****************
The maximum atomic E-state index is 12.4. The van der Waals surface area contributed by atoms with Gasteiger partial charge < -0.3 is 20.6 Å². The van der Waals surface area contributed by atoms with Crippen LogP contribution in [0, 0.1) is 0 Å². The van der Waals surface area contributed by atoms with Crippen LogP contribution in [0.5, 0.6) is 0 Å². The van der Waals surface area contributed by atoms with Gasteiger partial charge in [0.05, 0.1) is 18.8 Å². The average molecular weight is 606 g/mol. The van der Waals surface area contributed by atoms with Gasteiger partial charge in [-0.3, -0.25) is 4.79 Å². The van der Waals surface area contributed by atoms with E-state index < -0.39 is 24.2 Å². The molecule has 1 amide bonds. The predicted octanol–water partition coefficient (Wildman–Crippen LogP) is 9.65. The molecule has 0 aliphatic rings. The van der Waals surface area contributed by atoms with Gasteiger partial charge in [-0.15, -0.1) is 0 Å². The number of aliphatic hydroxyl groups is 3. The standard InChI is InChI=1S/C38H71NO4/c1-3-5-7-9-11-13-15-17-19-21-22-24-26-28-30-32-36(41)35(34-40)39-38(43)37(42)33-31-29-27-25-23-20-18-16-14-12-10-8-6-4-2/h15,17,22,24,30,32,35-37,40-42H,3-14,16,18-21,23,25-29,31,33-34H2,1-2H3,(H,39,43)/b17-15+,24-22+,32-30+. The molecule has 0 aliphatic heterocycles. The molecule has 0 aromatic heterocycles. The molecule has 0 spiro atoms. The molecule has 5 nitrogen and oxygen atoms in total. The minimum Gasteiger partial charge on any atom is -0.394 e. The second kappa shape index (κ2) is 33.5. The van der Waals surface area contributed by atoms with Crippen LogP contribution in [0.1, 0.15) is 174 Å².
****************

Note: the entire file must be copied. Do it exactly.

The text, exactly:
The maximum atomic E-state index is 12.4. The van der Waals surface area contributed by atoms with Gasteiger partial charge < -0.3 is 20.6 Å². The van der Waals surface area contributed by atoms with Crippen LogP contribution in [0, 0.1) is 0 Å². The van der Waals surface area contributed by atoms with Crippen LogP contribution in [0.5, 0.6) is 0 Å². The van der Waals surface area contributed by atoms with Gasteiger partial charge in [0.05, 0.1) is 18.8 Å². The average molecular weight is 606 g/mol. The van der Waals surface area contributed by atoms with Gasteiger partial charge in [-0.3, -0.25) is 4.79 Å². The van der Waals surface area contributed by atoms with E-state index < -0.39 is 24.2 Å². The molecule has 1 amide bonds. The predicted octanol–water partition coefficient (Wildman–Crippen LogP) is 9.65. The molecule has 0 aliphatic rings. The van der Waals surface area contributed by atoms with Gasteiger partial charge in [-0.15, -0.1) is 0 Å². The number of aliphatic hydroxyl groups is 3. The standard InChI is InChI=1S/C38H71NO4/c1-3-5-7-9-11-13-15-17-19-21-22-24-26-28-30-32-36(41)35(34-40)39-38(43)37(42)33-31-29-27-25-23-20-18-16-14-12-10-8-6-4-2/h15,17,22,24,30,32,35-37,40-42H,3-14,16,18-21,23,25-29,31,33-34H2,1-2H3,(H,39,43)/b17-15+,24-22+,32-30+. The molecule has 0 aliphatic heterocycles. The molecule has 0 aromatic heterocycles. The molecule has 0 spiro atoms. The molecule has 5 nitrogen and oxygen atoms in total. The minimum Gasteiger partial charge on any atom is -0.394 e. The second kappa shape index (κ2) is 33.5. The van der Waals surface area contributed by atoms with Crippen LogP contribution in [0.1, 0.15) is 174 Å².